Archive for Social Networking

6 Keys to Maintaining a Healthy Dose of Narcissism on Social Media

This week I was invited to be on Huffington Post Live show to talk about narcissism on the web on a segment called “Obsessed with Ourselves.” The producers found me because of a blog post I wrote in 2009 titled “Why Narcissism is Necessary on Twitter.”

I had almost forgotten about the post but being on the segment and also preparing for it gave me some time to return to the subject with some fresh thoughts and perspective.

So the question was posed to us: What’s this obsession with ourselves all about? 

Narcissim isn’t new. Social media just makes it easier.

We now literally carry the web with us in our pockets now and have access to tools that allow us to broadcast our lives 24 hours a day.

Social media is simply a tool to share the story of your life in real time with the world (or whoever follows you). And  free admission to the watch the ongoing movie (or story) of other people’s lives: who they are, what they are like and what they are doing or seeing.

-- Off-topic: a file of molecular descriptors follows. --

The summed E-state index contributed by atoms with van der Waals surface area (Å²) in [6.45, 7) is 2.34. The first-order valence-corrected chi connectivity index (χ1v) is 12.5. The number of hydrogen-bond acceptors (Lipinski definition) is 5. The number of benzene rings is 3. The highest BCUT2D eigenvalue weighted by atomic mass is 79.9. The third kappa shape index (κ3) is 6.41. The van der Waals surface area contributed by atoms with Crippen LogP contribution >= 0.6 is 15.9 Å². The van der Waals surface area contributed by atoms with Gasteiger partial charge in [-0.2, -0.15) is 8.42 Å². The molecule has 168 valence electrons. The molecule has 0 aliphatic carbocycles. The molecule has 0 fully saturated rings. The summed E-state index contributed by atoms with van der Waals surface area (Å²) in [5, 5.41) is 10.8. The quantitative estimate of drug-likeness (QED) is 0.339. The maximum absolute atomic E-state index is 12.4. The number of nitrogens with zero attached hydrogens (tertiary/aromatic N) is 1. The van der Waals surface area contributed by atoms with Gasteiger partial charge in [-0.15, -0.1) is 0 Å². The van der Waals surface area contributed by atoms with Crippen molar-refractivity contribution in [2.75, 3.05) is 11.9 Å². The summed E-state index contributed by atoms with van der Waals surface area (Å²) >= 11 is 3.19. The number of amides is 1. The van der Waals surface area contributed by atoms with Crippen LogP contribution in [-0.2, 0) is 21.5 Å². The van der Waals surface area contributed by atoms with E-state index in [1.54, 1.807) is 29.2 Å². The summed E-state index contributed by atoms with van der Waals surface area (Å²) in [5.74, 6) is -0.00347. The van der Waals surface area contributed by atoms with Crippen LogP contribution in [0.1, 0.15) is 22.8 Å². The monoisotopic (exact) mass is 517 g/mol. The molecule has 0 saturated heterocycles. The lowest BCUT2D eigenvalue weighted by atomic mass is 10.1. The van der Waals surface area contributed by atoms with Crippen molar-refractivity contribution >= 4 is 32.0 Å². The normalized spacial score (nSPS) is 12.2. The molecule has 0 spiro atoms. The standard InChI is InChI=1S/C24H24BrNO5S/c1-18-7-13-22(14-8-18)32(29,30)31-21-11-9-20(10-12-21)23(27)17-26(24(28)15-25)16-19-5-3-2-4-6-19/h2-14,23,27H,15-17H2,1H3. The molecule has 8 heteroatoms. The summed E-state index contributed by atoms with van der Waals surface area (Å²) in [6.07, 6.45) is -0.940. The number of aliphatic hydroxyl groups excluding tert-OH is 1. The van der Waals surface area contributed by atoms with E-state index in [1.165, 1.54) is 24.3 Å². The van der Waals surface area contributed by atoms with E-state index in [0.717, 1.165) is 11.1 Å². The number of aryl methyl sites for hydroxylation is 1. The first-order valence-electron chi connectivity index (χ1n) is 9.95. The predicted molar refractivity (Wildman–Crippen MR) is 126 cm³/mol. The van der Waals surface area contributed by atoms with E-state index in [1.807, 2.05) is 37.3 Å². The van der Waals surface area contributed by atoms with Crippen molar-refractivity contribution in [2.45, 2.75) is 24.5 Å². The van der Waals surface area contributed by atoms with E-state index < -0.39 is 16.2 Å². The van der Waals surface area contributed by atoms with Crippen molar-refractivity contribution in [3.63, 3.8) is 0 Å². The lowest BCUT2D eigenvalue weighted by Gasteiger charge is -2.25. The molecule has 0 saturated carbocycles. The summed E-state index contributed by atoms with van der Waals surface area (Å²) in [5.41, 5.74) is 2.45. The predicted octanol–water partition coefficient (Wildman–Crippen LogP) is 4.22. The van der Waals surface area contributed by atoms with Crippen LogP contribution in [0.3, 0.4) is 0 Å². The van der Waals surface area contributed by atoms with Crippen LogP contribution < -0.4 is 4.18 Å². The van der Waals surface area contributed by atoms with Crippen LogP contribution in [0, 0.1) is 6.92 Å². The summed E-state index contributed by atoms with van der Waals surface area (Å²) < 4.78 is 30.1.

For me it’s about self expression for myself as well as being a spectator of other people’s lives. (It’s also about business and information and knowledge too as I leverage these tools to connect and engage with partners and customers.)

But I DO want those I follow to tweet things they are doing, to post photos of them and their lives on Instagram … and to tell me all about their latest adventure on Facebook or where they are eating on Foursquare (although I rarely use it).

I’m genuinely interested in them or else I wouldn’t follow them. And that’s one of the key points I wanted to draw up in the discussion about our obsession with social media … it’s opt-in!

It’s not mandatory that you follow anyone. It’s not mandatory. At any point you can choose to mute them, or unfollow them.

If I get uninterested in someone … that’s what I do. I simply turn off the noise.